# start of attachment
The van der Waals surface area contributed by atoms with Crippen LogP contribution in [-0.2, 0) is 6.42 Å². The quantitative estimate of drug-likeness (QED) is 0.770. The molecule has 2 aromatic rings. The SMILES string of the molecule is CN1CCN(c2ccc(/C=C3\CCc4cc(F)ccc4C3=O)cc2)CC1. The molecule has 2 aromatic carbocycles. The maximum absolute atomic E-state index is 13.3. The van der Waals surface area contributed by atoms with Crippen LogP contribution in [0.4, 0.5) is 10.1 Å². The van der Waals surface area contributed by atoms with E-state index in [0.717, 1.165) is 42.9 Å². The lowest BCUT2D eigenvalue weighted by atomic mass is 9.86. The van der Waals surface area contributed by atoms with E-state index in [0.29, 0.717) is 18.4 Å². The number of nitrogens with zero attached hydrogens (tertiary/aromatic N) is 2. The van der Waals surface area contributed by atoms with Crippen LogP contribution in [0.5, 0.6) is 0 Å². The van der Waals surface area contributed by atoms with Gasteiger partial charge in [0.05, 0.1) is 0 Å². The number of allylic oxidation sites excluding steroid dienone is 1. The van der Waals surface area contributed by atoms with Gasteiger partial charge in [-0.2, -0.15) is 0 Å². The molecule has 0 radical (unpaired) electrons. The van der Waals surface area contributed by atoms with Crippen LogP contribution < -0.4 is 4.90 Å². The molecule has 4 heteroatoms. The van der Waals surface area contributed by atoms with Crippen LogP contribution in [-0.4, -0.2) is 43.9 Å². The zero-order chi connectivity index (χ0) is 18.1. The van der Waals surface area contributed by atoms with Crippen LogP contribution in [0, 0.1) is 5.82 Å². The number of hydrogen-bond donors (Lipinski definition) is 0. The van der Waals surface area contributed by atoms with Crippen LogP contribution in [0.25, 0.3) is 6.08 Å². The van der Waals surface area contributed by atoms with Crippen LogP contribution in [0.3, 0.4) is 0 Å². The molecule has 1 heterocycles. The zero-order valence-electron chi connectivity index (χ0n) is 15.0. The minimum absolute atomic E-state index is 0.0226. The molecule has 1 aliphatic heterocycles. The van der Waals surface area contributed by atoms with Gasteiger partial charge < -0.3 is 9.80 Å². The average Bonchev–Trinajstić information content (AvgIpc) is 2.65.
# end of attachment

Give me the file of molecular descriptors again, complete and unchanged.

The van der Waals surface area contributed by atoms with Crippen LogP contribution in [-0.2, 0) is 6.42 Å². The quantitative estimate of drug-likeness (QED) is 0.770. The molecule has 2 aromatic rings. The SMILES string of the molecule is CN1CCN(c2ccc(/C=C3\CCc4cc(F)ccc4C3=O)cc2)CC1. The molecule has 2 aromatic carbocycles. The maximum absolute atomic E-state index is 13.3. The van der Waals surface area contributed by atoms with Crippen LogP contribution in [0.4, 0.5) is 10.1 Å². The van der Waals surface area contributed by atoms with E-state index in [0.717, 1.165) is 42.9 Å². The lowest BCUT2D eigenvalue weighted by atomic mass is 9.86. The van der Waals surface area contributed by atoms with E-state index in [0.29, 0.717) is 18.4 Å². The number of nitrogens with zero attached hydrogens (tertiary/aromatic N) is 2. The van der Waals surface area contributed by atoms with Crippen LogP contribution in [0.5, 0.6) is 0 Å². The van der Waals surface area contributed by atoms with Gasteiger partial charge in [0.05, 0.1) is 0 Å². The number of allylic oxidation sites excluding steroid dienone is 1. The van der Waals surface area contributed by atoms with Gasteiger partial charge in [-0.2, -0.15) is 0 Å². The molecule has 0 radical (unpaired) electrons. The van der Waals surface area contributed by atoms with Crippen LogP contribution < -0.4 is 4.90 Å². The molecule has 4 heteroatoms. The van der Waals surface area contributed by atoms with Crippen LogP contribution in [-0.4, -0.2) is 43.9 Å². The zero-order chi connectivity index (χ0) is 18.1. The van der Waals surface area contributed by atoms with Crippen LogP contribution in [0, 0.1) is 5.82 Å². The number of hydrogen-bond donors (Lipinski definition) is 0. The van der Waals surface area contributed by atoms with Crippen LogP contribution in [0.25, 0.3) is 6.08 Å². The van der Waals surface area contributed by atoms with Crippen LogP contribution in [0.3, 0.4) is 0 Å². The molecule has 1 heterocycles. The zero-order valence-electron chi connectivity index (χ0n) is 15.0. The minimum absolute atomic E-state index is 0.0226. The molecule has 1 aliphatic heterocycles. The van der Waals surface area contributed by atoms with Gasteiger partial charge < -0.3 is 9.80 Å². The average Bonchev–Trinajstić information content (AvgIpc) is 2.65.